Whether you are Jewish or not, you should be able to debate about zionism. And it should be possible to argue against zionism without being accused of being antisemitic.
Ken Livingstone’s crass comments have muddied the water. He has always been a maverick, but I fear that his current suspension or possible expulsion from the Labour Party are as much to do with Labour panicking in the run-up to local elections – plus the wish of some to box Corbyn into a corner – as a desire to take a firm anti-racism stand. Say that the Labour Party has a problem about antisemitism often enough and it somehow becomes ‘true’.
There are anti-semites across the political spectrum, even including the Left, despite its long and mainly noble past combatting fascism and racism. (I have to confess that, like Livingstone, I have not personally known any Labour anti-semites. But I know they exist.)
There is a danger that politicians will bend over backwards to cultivate the Jewish community – rather than spell out that antisemitism is a form of racism – along with islamaphobia, and blaming Roma gypsies, immigrants and refugee seekers as the cause of all our problems. Freedom of speech, tolerance of others and solidarity against racism and intolerance are at risk.
There is now a real danger that you cannot criticise zionism or the policies of the state of Israel or support Palestinian rights without being accused of antisemitism.
It doesn’t help that the whole history of Palestine is such a real mess. And it is worth remembering the crucial part Britain and the rest of Europe played in creating this mess.
I understand that zionism finds its roots in centuries of European anti-semitism, but I find it hard to understand how so many European politicians were eager to find a Jewish homeland (initially not necessarily in Palestine) and how oblivious they seemed to the rights of the existing populations whether Masai or Arab.
At least the Balfour Declaration in its final form did acknowledge that nothing should be done to damage the civil or religous rights of non-Jewish communities in Palestine. Nevertheless, it was clear from early on that British politicians could foresee the day when Jewish migrants were in the majority and Palestine became a Jewish state. Hardly surprising that there was Arab opposition from the outset.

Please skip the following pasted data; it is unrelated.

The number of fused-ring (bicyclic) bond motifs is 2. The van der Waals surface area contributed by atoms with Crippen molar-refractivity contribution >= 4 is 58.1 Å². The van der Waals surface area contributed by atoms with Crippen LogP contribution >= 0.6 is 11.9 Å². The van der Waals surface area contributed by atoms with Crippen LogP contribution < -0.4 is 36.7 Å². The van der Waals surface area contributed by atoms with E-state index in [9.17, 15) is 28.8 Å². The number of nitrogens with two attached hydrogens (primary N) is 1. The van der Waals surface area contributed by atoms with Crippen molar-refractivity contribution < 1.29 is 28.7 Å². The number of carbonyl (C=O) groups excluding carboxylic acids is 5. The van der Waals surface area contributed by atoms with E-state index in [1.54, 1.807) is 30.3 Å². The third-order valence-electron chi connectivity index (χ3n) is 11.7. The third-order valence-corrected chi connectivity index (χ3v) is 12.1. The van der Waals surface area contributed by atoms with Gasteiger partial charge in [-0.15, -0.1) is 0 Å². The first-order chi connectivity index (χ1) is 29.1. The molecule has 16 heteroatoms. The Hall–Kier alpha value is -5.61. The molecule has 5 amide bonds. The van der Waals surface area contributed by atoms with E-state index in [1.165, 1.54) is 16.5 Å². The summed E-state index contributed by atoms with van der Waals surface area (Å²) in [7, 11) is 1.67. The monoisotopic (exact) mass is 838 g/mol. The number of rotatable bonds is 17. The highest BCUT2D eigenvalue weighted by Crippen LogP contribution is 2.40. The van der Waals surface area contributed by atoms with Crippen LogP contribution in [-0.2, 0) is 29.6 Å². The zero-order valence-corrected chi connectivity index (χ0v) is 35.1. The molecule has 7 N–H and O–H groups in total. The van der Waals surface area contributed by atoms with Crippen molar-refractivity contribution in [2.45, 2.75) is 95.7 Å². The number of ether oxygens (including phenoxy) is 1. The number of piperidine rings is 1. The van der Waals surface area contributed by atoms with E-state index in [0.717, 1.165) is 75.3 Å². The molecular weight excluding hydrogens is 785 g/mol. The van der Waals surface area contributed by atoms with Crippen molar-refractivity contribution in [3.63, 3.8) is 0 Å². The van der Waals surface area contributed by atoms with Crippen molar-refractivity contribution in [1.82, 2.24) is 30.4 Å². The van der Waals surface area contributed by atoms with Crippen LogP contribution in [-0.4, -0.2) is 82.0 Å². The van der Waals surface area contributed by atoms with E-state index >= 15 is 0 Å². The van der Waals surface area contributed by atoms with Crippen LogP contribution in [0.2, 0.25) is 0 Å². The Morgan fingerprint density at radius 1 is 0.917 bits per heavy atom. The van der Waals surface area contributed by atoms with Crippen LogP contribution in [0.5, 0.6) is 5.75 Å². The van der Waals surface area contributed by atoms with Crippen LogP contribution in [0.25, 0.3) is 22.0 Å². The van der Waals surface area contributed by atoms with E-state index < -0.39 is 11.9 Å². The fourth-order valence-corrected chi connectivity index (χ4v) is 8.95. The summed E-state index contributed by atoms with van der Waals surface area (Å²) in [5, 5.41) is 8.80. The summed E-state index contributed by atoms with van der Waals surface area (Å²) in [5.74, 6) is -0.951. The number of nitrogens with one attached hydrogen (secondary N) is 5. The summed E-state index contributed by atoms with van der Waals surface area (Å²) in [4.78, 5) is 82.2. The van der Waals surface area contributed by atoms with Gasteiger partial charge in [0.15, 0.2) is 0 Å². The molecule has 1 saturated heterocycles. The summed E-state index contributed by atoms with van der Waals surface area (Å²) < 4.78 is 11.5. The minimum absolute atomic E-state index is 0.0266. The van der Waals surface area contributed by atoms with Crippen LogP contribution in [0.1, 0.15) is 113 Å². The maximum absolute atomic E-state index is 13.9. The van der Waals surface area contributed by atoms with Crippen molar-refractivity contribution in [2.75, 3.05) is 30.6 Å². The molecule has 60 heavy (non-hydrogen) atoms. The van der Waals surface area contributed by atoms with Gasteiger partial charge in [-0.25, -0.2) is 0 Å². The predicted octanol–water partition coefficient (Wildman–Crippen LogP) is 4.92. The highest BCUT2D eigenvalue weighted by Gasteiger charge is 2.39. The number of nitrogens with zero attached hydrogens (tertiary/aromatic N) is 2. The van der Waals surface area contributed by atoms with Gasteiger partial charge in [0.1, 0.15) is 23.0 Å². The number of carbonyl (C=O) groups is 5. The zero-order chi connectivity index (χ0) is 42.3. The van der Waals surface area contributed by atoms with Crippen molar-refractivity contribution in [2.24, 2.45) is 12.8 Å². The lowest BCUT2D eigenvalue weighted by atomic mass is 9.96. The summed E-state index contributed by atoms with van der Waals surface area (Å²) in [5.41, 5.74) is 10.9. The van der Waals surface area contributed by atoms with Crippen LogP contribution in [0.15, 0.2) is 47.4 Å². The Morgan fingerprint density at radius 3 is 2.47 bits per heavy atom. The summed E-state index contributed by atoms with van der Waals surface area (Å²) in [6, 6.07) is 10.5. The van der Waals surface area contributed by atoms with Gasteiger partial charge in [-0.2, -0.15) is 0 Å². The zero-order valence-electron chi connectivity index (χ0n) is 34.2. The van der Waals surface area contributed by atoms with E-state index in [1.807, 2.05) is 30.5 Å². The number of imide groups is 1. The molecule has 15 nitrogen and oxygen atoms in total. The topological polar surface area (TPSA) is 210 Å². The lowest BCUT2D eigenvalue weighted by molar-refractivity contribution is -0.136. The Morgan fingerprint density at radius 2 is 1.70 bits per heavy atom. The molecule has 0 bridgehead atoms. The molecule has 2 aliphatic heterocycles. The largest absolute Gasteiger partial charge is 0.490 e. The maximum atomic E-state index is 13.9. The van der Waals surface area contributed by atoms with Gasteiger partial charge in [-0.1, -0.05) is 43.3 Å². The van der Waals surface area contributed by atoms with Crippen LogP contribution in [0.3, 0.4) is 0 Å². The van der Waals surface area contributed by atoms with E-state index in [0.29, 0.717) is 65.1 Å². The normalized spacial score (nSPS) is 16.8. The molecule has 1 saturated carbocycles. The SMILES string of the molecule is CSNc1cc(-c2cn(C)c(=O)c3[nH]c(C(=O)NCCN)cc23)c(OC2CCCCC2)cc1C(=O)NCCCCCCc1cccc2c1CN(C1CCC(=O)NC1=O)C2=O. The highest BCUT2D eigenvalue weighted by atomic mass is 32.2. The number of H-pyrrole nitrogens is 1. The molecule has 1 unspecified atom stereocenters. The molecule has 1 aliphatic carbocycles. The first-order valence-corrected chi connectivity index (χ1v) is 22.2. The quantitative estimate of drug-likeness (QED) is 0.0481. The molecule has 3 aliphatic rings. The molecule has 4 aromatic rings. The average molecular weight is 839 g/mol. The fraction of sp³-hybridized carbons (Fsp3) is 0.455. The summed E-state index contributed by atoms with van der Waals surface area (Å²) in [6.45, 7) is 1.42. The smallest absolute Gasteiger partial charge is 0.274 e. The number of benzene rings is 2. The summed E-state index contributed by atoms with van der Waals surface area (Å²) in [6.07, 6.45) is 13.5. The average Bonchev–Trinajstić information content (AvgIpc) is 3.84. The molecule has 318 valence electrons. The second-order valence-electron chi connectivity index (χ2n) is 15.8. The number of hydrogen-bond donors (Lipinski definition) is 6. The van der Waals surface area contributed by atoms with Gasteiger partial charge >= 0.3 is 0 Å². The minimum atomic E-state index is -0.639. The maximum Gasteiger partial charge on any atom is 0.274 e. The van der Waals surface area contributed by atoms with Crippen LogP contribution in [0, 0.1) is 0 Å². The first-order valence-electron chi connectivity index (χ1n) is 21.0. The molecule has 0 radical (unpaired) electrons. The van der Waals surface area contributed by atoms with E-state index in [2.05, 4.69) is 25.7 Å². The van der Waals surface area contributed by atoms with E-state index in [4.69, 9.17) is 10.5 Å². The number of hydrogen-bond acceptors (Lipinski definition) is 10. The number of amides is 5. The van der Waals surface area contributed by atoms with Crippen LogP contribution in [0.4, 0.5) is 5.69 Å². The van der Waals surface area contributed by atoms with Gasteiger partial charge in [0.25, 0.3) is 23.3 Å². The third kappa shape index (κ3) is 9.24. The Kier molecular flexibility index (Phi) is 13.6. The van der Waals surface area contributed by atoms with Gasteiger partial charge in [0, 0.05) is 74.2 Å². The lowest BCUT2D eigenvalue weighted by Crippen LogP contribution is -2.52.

Then came the mess following the end of the British mandate in 1948, with the United Nations solution of partition, rejected by Arab leaders as being against the principles of self-determination.
This is where I start to wonder what should have happened. Should the Palestinians have caved in, avoiding the crippling war that followed? Was a two-state solution viable? The Arabs of Palestine have been deeply wronged, but how far back can one go in giving them back what is theirs? Not I fear 1922 or 1948, but perhaps 1967? Though every year that passes with increasing Jewish migration and Israel hardening its control over the land occupied in 1967 makes and end to occupation harder to envisage.
Has the moment come to accept that there should be one state, Israel, but with citizenship for all, Jews, Arabs and others?
So I feel despairing about political resolution. But at least I want to add my voice to those who call for the state of Israel to stop human rights violations and end the siege of Gaza.
Many of my Jewish friends are signatories to Jews for Justice for Palestinians. But some are not. I understand their anguish as their very identity as Jews seems somehow tied up with zionism – the sense that Jews have a right to a homeland in Israel. (But a right going back to an injustice done over 2000 years ago?!) I sympathise more with the views of the Israeli, Shlomo Sand, whose article I read in the Guardian last year. He seeks to separate the sense of Jewish identity with the identity of the state of Israel. He argues for a secular state of Israel, in which both Jews and Arabs are citizens.
Today’s Observer publishes two very different contributions. I forced myself to read to the end of Nick Cohen’s unpalatable contribution, and wondered yet again why the Observer gives him space. So it was reassuring to follow up with Jonathan Friedland’s more sophisticated and caring piece.
I don’t really go along with his analogy of a hypothetical country like Israel but populated by black people – and the different way criticism in Britain would be treated. But he goes on to spell out the position of a liberal zionist (he has elsewhere pointed out that people too often mistaker right-wing zionism to represent zionism generally). He accept’s Israel’s discrimination against its Arab population and is critical of the post-1967 occupation, but questions whether the dark events of 1948 nullify Israel’s right to exist, though he clearly hopes that one day Israel will acknowledge the price Palestinians paid.
It is worth remembering the statistic he gives, that 93% of British Jews told a 2015 survey that Israel forms some part of their identity as Jews. But I think he is wrong to say that most can take – as well as give – criticism of Israel. He says that what they want is for the left to treat Israel like any other flawed society and not to be picked out as a “byword for evil”. Many of us who criticise Israel also criticise Assad, Putin, Saudi Arabia – and the US.
But yes, perhaps he is right in a way. We criticise Israel in a particular way. Because how could a people (or rather, their government) with their history of the holocaust treat a minority so badly?